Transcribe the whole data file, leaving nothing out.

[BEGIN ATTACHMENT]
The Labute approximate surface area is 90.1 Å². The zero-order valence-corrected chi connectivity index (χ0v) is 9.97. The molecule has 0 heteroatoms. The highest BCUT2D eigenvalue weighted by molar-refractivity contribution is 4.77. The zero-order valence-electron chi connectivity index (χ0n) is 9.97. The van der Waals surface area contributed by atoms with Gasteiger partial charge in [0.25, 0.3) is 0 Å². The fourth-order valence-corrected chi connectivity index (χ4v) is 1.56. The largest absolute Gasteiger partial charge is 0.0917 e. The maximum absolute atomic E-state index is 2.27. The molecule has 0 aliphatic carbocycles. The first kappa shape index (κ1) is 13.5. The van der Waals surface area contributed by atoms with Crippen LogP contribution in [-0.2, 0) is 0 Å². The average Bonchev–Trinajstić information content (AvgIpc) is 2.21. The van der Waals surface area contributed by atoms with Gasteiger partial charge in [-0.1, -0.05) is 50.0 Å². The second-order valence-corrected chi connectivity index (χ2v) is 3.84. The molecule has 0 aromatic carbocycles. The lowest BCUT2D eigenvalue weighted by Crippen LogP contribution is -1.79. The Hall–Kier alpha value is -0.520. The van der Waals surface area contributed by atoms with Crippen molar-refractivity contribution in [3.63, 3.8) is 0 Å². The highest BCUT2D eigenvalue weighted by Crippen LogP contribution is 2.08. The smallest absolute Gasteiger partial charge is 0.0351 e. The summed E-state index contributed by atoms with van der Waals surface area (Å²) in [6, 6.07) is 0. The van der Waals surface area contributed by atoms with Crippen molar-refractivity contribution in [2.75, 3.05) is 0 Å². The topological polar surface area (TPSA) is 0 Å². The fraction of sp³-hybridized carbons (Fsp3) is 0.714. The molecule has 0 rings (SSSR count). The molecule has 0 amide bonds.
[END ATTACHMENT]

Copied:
The Labute approximate surface area is 90.1 Å². The zero-order valence-corrected chi connectivity index (χ0v) is 9.97. The molecule has 0 heteroatoms. The highest BCUT2D eigenvalue weighted by molar-refractivity contribution is 4.77. The zero-order valence-electron chi connectivity index (χ0n) is 9.97. The van der Waals surface area contributed by atoms with Gasteiger partial charge in [0.25, 0.3) is 0 Å². The fourth-order valence-corrected chi connectivity index (χ4v) is 1.56. The largest absolute Gasteiger partial charge is 0.0917 e. The maximum absolute atomic E-state index is 2.27. The molecule has 0 aliphatic carbocycles. The first kappa shape index (κ1) is 13.5. The van der Waals surface area contributed by atoms with Crippen LogP contribution in [-0.2, 0) is 0 Å². The average Bonchev–Trinajstić information content (AvgIpc) is 2.21. The van der Waals surface area contributed by atoms with Gasteiger partial charge in [-0.1, -0.05) is 50.0 Å². The second-order valence-corrected chi connectivity index (χ2v) is 3.84. The molecule has 0 aromatic carbocycles. The lowest BCUT2D eigenvalue weighted by Crippen LogP contribution is -1.79. The Hall–Kier alpha value is -0.520. The van der Waals surface area contributed by atoms with Crippen molar-refractivity contribution in [3.63, 3.8) is 0 Å². The highest BCUT2D eigenvalue weighted by Crippen LogP contribution is 2.08. The smallest absolute Gasteiger partial charge is 0.0351 e. The summed E-state index contributed by atoms with van der Waals surface area (Å²) in [6, 6.07) is 0. The van der Waals surface area contributed by atoms with Crippen molar-refractivity contribution in [2.75, 3.05) is 0 Å². The topological polar surface area (TPSA) is 0 Å². The fraction of sp³-hybridized carbons (Fsp3) is 0.714. The molecule has 0 rings (SSSR count). The molecule has 0 amide bonds.